The longer I was in Scientology, the easier it became to disassociate from those who weren't. As time went on, I found I preferred the company of those who shared my beliefs and spoke the same jargon as I did.
Friends I'd had for a lifetime fell by the wayside. We had nothing in common any more. And although they were still kind and friendly, they clearly thought I'd made a mistake by getting involved in Scientology. So it was best to just avoid them and stick with those who understood what I understood.
My bosses were Scientologists. My husband was a Scientologist and worked mainly for and with Scientologists. We only spent time with Scientologists. And I was determined my kids would grow up to be Scientologists.
Don't let anyone tell you that the policy on disconnection was cancelled or fell out of favour with the Org. It remained - and no doubt still remains - a most compelling threat to anyone even thinking of leaving.
I was "handled" any number of times on my parents. My mother was particularly anti-Scientology, and I did the SP/PTS Course because of my connection with her. Towards the end, I was also being "handled" on what seemed a daily basis to disconnect from my husband who had clearly become disaffected and was less and less supportive of my being on staff.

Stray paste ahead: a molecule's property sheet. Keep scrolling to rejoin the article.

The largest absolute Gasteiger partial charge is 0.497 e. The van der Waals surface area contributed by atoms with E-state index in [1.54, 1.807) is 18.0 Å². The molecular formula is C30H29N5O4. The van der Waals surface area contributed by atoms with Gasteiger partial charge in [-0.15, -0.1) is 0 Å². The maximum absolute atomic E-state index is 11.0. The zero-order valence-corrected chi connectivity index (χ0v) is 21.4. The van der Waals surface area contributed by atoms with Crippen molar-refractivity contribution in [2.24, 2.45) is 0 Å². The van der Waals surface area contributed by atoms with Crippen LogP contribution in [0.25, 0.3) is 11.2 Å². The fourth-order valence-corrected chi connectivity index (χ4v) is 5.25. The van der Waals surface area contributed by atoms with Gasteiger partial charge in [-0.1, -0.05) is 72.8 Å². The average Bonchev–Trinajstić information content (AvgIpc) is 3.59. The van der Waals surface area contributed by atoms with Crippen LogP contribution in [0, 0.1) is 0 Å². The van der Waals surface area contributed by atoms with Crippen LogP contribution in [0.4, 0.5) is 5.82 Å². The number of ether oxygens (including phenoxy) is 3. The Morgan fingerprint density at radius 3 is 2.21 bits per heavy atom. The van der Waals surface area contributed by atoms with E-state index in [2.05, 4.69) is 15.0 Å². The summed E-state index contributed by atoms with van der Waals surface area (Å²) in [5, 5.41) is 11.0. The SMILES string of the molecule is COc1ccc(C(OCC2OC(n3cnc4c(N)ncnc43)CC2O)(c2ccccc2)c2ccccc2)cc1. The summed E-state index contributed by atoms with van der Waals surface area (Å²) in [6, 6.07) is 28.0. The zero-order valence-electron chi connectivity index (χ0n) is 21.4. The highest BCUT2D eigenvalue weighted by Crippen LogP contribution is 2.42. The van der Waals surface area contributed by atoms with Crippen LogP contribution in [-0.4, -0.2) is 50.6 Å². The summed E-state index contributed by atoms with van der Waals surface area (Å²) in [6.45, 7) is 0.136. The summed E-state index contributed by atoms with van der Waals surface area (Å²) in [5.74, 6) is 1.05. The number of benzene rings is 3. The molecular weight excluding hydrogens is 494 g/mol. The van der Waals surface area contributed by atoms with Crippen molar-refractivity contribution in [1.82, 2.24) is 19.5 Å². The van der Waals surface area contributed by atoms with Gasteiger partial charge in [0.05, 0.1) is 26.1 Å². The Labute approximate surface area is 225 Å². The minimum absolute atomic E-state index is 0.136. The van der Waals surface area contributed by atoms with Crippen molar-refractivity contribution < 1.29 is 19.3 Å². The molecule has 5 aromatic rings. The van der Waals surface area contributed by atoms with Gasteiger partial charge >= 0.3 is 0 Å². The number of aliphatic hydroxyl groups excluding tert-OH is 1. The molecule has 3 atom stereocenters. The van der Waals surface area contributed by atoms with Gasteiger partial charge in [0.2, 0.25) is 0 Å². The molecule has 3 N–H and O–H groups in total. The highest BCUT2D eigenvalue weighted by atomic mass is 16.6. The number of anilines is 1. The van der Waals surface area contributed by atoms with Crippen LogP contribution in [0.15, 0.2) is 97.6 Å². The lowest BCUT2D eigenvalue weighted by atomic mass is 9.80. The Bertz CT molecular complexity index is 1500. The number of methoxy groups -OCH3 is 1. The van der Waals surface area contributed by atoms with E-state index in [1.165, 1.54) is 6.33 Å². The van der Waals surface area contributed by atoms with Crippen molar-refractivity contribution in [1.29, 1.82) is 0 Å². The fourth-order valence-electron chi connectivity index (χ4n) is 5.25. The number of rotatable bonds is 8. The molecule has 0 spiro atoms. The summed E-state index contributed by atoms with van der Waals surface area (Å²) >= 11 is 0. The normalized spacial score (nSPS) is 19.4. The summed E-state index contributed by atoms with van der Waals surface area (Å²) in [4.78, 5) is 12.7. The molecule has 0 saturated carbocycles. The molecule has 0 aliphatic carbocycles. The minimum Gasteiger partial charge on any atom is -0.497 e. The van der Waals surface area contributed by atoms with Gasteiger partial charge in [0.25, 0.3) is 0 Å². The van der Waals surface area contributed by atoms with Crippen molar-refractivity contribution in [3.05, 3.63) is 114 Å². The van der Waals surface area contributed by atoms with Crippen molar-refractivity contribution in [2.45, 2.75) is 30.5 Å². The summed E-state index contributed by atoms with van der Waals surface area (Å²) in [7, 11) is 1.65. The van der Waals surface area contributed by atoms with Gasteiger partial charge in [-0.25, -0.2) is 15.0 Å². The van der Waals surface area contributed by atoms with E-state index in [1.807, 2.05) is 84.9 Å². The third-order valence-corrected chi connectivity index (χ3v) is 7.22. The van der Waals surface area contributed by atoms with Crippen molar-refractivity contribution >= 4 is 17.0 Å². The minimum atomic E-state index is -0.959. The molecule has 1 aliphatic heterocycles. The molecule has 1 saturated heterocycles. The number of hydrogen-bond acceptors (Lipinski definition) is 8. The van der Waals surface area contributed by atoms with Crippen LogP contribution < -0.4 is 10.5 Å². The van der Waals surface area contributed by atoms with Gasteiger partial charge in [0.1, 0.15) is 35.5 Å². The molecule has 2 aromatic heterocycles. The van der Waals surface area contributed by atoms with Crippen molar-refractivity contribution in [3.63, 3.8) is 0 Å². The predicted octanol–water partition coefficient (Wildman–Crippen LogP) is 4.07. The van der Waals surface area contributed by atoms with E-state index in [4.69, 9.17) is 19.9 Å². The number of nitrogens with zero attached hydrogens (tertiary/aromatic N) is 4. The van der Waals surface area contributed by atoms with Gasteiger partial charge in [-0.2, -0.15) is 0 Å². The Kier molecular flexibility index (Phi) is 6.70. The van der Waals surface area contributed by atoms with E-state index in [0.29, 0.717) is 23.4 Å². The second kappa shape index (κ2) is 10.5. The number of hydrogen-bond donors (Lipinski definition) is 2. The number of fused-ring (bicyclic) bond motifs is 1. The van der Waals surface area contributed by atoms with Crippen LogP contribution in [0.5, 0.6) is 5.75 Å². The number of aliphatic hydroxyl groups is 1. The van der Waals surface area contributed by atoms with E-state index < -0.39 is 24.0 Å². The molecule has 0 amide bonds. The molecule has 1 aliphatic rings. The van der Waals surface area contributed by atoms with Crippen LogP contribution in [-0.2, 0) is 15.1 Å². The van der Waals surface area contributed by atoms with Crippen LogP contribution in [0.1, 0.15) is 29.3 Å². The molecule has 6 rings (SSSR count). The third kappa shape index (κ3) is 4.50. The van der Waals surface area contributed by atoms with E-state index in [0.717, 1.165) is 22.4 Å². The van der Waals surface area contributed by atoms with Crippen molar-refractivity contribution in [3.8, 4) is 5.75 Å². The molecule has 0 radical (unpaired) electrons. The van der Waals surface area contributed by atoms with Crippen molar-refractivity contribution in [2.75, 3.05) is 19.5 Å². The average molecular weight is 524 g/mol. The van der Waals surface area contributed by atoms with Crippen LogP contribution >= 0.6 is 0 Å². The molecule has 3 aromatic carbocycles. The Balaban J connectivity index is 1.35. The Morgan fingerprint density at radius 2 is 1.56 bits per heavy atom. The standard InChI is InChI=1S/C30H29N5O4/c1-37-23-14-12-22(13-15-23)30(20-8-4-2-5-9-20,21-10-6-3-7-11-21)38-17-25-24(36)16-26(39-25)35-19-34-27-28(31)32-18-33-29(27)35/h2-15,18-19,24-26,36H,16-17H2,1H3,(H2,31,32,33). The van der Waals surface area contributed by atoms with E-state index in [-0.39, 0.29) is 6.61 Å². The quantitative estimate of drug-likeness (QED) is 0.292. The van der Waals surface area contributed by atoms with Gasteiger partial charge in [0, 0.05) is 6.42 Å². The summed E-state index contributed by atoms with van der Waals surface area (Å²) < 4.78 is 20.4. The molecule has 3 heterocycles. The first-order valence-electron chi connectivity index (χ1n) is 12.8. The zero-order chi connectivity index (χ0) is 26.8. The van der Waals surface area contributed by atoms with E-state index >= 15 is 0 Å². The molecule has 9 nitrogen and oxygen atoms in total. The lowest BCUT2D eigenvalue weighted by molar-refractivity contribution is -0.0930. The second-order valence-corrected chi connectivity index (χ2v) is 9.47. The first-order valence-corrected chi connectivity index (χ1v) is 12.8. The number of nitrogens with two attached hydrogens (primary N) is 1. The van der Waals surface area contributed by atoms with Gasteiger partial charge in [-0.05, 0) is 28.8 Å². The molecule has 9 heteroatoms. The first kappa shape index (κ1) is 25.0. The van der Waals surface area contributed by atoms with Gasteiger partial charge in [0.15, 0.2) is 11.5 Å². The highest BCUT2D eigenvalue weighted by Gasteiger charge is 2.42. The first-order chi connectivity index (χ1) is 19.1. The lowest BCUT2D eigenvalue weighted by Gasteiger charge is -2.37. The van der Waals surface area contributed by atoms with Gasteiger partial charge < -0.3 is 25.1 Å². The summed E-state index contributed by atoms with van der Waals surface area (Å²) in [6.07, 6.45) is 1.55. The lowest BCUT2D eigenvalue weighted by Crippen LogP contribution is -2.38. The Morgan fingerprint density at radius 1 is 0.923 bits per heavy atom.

Leaving behind my job and friends and colleagues was unfortunate, but nothing more. I wasn't lost to my family, and was able to reunite with old friends who were delighted to have me back.
But there have been others who had much more to lose: parents, spouses, siblings, children, friends, business associates - everyone. The most notable for me in Toronto was David Stokes. (You can read his story here.) This required insight and commitment far beyond anything that was required of me. And I tip my hat to every one of them.